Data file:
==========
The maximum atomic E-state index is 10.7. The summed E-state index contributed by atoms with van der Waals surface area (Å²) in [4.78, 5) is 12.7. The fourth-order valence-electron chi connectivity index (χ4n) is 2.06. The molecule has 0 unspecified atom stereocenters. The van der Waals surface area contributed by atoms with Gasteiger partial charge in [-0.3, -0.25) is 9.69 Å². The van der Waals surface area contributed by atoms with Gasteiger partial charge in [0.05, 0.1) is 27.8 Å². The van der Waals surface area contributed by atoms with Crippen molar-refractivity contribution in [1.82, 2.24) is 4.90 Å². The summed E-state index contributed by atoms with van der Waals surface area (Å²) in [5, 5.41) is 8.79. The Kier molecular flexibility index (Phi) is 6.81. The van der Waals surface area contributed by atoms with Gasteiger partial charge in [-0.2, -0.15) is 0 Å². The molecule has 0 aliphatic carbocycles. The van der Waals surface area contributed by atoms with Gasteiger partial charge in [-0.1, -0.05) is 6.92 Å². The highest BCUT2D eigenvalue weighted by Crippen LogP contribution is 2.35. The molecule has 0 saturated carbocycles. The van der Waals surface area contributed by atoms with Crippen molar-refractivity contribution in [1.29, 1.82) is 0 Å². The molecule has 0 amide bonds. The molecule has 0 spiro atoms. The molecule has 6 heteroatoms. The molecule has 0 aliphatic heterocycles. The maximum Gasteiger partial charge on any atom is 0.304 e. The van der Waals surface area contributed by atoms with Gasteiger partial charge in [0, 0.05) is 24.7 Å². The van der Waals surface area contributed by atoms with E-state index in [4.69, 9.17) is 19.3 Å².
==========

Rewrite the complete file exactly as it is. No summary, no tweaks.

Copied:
The maximum atomic E-state index is 10.7. The summed E-state index contributed by atoms with van der Waals surface area (Å²) in [4.78, 5) is 12.7. The fourth-order valence-electron chi connectivity index (χ4n) is 2.06. The molecule has 0 unspecified atom stereocenters. The van der Waals surface area contributed by atoms with Gasteiger partial charge in [-0.3, -0.25) is 9.69 Å². The van der Waals surface area contributed by atoms with Gasteiger partial charge in [0.05, 0.1) is 27.8 Å². The van der Waals surface area contributed by atoms with Crippen molar-refractivity contribution in [1.82, 2.24) is 4.90 Å². The summed E-state index contributed by atoms with van der Waals surface area (Å²) in [5, 5.41) is 8.79. The Kier molecular flexibility index (Phi) is 6.81. The van der Waals surface area contributed by atoms with Gasteiger partial charge in [-0.2, -0.15) is 0 Å². The molecule has 0 aliphatic carbocycles. The van der Waals surface area contributed by atoms with Gasteiger partial charge in [-0.1, -0.05) is 6.92 Å². The highest BCUT2D eigenvalue weighted by Crippen LogP contribution is 2.35. The molecule has 0 saturated carbocycles. The van der Waals surface area contributed by atoms with Crippen molar-refractivity contribution in [1.29, 1.82) is 0 Å². The molecule has 0 amide bonds. The molecule has 0 spiro atoms. The molecule has 6 heteroatoms. The molecule has 0 aliphatic heterocycles. The maximum Gasteiger partial charge on any atom is 0.304 e. The van der Waals surface area contributed by atoms with Gasteiger partial charge in [0, 0.05) is 24.7 Å². The van der Waals surface area contributed by atoms with E-state index in [4.69, 9.17) is 19.3 Å².